I was—emphasis on “was”—that parent who didn’t understand why other parents would complain about picky eaters. My attitude was that my kids would eat (or not) what I made them. I am not a short-order chef — I offered them choices within reason, including making two veggies at every meal. I wasn’t unreasonable. If you hate broccoli, to the point it makes you gag, I will make carrots, too.
It was all fun and games—or, more like order—until my fourth kid came along. She was a typical baby, took bottles like a champ, and tried baby foods without issue. Then she hit the stubborn toddler years, a stage I’d been through with three previous children, and she would sometimes toss food on the floor or refuse to eat it. I considered this a stage. That is, until it wasn’t just a stage. Now I need to apologize to the other parents. My scoffing at their picky eaters wasn’t fair.
We try our best to make our kids meals that they all, mostly, enjoy. In fact, we have a meal and snack schedule which we created based on our kids likes and dislikes, as well as any food allergies. With six people in our family, we don’t want to waste time or money on meals and snacks that our kids won’t eat. We generated a list, thinking it would help—and it has—for most of us, anyway.
My youngest is a typical youngest child. She’s a little bit spoiled, I readily admit. She’s our last baby, and I can’t quite say “no” to her as often or as firmly as I did with her older siblings. I’m not the only guilty party, either. My husband and the youngest’s three older siblings all pamper her a little too much, too. We can’t help ourselves.
The older my daughter has gotten, the more out of hand the picky eating as become. She refuses almost all meat, half of the fruits and veggies we typically serve, beans, anything she deems “too spicy,” and much more. I absolutely refuse to serve her five favorites on rotation, mostly because she would only eat melon, popcorn, and chocolate desserts. These aren’t exactly nutritional superstars or life-sustaining.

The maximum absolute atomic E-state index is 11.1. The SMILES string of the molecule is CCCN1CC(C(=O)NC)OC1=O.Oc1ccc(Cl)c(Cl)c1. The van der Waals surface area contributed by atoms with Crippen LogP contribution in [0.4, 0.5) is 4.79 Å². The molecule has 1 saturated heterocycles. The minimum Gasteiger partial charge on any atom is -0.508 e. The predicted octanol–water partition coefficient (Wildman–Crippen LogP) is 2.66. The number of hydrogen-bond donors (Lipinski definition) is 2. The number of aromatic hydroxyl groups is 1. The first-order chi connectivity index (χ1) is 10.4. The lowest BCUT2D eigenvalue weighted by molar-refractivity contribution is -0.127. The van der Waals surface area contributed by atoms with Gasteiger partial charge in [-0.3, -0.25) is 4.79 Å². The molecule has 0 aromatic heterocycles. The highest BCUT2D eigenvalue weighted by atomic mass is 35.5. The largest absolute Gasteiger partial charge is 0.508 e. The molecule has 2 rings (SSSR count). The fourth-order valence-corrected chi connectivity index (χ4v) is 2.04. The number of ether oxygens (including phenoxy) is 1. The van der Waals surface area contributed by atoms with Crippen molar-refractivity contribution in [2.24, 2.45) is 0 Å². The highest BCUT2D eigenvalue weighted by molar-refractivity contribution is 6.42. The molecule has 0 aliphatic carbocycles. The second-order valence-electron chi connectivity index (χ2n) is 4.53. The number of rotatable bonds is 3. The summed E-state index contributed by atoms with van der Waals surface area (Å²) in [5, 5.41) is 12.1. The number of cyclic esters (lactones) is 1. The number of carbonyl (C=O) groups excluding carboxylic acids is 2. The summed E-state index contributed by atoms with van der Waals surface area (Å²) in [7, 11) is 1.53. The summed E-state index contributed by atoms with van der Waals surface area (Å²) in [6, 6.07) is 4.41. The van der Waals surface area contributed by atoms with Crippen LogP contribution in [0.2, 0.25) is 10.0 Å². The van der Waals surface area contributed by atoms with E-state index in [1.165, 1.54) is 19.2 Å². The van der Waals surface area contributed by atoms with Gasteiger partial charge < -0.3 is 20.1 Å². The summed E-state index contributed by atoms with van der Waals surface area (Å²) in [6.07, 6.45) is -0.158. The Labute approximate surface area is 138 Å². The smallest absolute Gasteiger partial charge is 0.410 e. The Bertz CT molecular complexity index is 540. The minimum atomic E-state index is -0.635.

I have one year until she goes to kindergarten, and I know I need to get a handle on her pickiness. This leads me to the questions I see all over online parenting groups. We don’t know how to get our kids to eat more than a few favorite foods. I’m not talking about a child who has sensory issues or other needs to consider. I’m talking about typically developing children who are just downright stubborn.
Of course, I won’t be pushing any toxic eating standards on my child. We don’t have a “clean your plate rule” or tell our kids how dare they waste food because there are people starving in another country. Parents have tried these for ages, and we all know they don’t really work. I also won’t stoop to hiding in veggie purees into junky food, only because I’m just as stubborn as my kid.
Not only is my child a picky eater, but she’s a slow eater. Think of a great-grandma working on her dinner plate. That’s my kid. She’s so distracted by her siblings’ antics and conversations (she has a bad case of FOMO) that eating is hardly her priority. She wants other people to spill all the tea—you know, the gossip and not actual tea—and she’s all ears, ready to soak up anything she can get.
At this point, I don’t really know what to do about her eating. She’s a healthy weight and height. I hate eating battles, and I’m not willing to sink down to a level. You know, one that involves threats, sticker charts, or “eat three more bites and you can have dessert.”
I’ll tell you, this situation is resonating with me. We should, as parents, never say never. You know, I will never co-sleep with my kids. I will never give my baby a pacifier. Think or hope what you may, but until you have that kid, you know the one, who will test all of your boundaries, you have no clue what you would do or not do.
At this point, I just offer my child healthy options. If she’s not hungry, that’s fine. The healthy options will still be available at the next meal or snack time. I’ve learned to shrug off this drama. After all, she’s growing, she’s healthy, and I’ve got better things to do than portion out food on her plate and implore her to take just a few bites.
Plus, I remember as a kid hating certain foods. Mine was due to sensory issues. I gagged easily on things like pineapple and meat, leaving my parents up in arms. This was long before we knew much about sensory processing disorder and had options like feeding therapy. Even though I don’t feel my parents pushed the clean plate narrative on me, I still remember feeling embarrassed and anxious about having to eat certain foods that seemed extra chewy to me. On the off chance that this is my kid too, I’m not going to add any stress to the meal or snack time situation.
I’m not letting her live on crackers and soda, so I’m winning at parenting, right? If all she eats for lunch one day is an apple, then so be it. Does my inner health nut-self cringe that there’s no protein or healthy fat in that moment? Yes. However, I’m not going to let my daughter’s picky eating get so far under my skin that I push any toxic food habits or body image issues onto her. Women have a enough of that crap to deal with already. Now excuse me, it’s dinnertime. I’m pretty sure she won’t be eating most of what we made.
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